Before I get into what I’m reading this year, I’d like to talk about my favorite reads of 2018. I haven’t included Ready Player One or The Wind-Up Bird Chronicle in this list because I’ve talked about the former already and the latter merits its own post.
Choosing only five books out of 148 was pretty agonizing, but here goes!
1. The Goldfinch
This Pulitzer Prize-winning bildungsroman details the life of Theodore Decker, who survives a terrorist bombing at the Met as a 13-year-old. Although he loses his mother in the accident, he acquires a Dutch Golden Age painting, The Goldfinch, which comforts him and anchors him to reality as he navigates his turbulent life (emphasis on turbulent…it gets wild)
Oh man, this book was a RIDE. At 771 pages, it’s the longest book I’ve read since 1Q84 (which takes readers 27ish hours at 250 WPM. Wow.) The plot, while substantial, definitely does not require nearly 800 pages, but the beauty of the book is in the details. The prose is absolutely stunning—you know a book is incredible when you not only can picture images vividly, but can see them erupting before your eyes. I usually don’t read books on planes because they tend to make me feel even queasier, but this one—wow. It was immersive. I’m so glad I lugged it all the way to India…Also, PSA: the movie, which stars Nicole Kidman and Ansel Elgort, releases on October 11 this year, so read it before then!
If you have read this book, tell me: how do you feel about Theo?? I’m curious.
2. Being Mortal: Illness, Medicine, and What Matters In the End
This book is truly sobering. As its title suggests, it offers insights about how we can shift our perspectives regarding illness, geriatric care, and death. And since all of us will encounter these at some point in our lives, this book is relevant to everyone. I’m fortunate enough to have elderly relatives who are all in good health, so the book’s deep discussion of age-related frailty was pretty shocking to me—the visuals of how our bodies deteriorate and decay as we age were…intense. Although terrifying, this book is nothing but informative, and Atul Gawande’s prose is incredible. I loved it so much that I immediately picked up The Checklist Manifesto, which is also by him (I unfortunately never finished it and restarted it recently, but still…)
3. Everybody Lies: Big Data, New Data, and What the Internet Can Tell Us About Who We Really Are
As an ardent Freakonomics fan and a prospective Data Analytics major, I thought this book was fantastic. Several of the insights this book offers are pretty astonishing—especially those revealed by Google search trends regarding racism in America. The anecdotal analyses of data generated from scouring Wikipedia, Facebook (and even PornHub) are engaging and illuminating as well. I particularly enjoyed the third section, which elaborates on the Foucauldian implications of data science. Anyway, if you’re interested in finding out how sketchy everyone is IRL, this is definitely worth the read!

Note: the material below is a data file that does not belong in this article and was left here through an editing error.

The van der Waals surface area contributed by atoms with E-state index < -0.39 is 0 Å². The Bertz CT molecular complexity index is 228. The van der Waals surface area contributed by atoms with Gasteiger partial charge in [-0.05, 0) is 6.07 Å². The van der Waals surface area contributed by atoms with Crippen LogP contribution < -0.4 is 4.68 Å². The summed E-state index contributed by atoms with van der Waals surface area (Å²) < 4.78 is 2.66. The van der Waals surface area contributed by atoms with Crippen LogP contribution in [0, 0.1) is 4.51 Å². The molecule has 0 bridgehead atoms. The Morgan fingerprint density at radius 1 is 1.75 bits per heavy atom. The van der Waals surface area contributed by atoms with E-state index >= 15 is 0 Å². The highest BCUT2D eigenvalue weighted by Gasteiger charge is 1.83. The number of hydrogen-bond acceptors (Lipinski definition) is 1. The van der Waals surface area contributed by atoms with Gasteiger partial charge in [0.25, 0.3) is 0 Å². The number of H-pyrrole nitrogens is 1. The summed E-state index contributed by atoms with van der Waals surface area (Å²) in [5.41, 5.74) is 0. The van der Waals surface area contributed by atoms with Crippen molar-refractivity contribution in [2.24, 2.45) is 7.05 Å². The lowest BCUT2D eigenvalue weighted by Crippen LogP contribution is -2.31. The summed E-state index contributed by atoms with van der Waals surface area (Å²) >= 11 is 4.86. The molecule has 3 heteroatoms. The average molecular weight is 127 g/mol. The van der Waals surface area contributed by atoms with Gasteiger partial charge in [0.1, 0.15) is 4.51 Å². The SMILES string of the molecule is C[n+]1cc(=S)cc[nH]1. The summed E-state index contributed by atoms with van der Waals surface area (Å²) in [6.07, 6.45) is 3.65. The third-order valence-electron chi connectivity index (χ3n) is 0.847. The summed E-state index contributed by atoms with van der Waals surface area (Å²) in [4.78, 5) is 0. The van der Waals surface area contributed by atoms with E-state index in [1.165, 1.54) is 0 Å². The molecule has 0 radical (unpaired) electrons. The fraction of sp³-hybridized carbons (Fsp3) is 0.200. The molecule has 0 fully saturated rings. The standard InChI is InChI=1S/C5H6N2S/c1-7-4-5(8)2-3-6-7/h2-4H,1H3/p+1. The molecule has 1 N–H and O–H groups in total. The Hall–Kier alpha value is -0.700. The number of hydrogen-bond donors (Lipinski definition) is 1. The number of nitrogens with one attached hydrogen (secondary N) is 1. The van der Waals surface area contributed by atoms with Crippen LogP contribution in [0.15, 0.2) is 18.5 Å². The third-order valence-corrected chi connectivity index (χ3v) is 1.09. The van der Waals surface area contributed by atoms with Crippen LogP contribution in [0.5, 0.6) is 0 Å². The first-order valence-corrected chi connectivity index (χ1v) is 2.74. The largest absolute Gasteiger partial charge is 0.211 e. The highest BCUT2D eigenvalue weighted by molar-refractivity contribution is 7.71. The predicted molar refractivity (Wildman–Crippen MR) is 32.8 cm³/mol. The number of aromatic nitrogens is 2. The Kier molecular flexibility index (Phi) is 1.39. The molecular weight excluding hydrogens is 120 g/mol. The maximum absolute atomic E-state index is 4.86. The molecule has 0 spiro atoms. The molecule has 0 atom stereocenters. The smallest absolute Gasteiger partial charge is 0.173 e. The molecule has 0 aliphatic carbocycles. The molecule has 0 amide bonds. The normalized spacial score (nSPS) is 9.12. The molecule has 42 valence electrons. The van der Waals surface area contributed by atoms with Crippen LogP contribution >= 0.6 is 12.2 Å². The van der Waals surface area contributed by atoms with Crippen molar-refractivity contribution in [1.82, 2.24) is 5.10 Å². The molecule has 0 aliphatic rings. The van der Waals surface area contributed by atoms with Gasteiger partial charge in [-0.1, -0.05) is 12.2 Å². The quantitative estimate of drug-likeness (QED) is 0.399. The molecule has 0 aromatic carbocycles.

4. An Absolutely Remarkable Thing
This novel is *ahem* absolutely remarkable. I devoured it in one sitting since I had been searching for a book like it ever since finishing Ready Player One. For a synopsis, all I can really say that it’s about a (very relatable) woman named April May who finds a giant robot in Manhattan. She films it, goes viral, and is sucked into a ton of crazy stuff as a result.
Read this!!!! It’s so worth it!!!
5. The Seven Husbands of Evelyn Hugo
This book is BEAUTIFUL. Its premise is pretty straightforward—Hollywood icon Evelyn Hugo opens up to reporter Monique Grant about her scandalous past—but it contains so many unexpected elements that will keep you hooked. It can be classified as historical fiction since it features the trials and tribulations of 1950s Hollywood, as well as the Stonewall Riots (!!!), but it really is timeless. It’s the perfect beach read since it’s not abstract or deep, but it is very compelling. I listened to this on Audible and was completely immersed, so if you’re looking for your next audiobook, try this one out!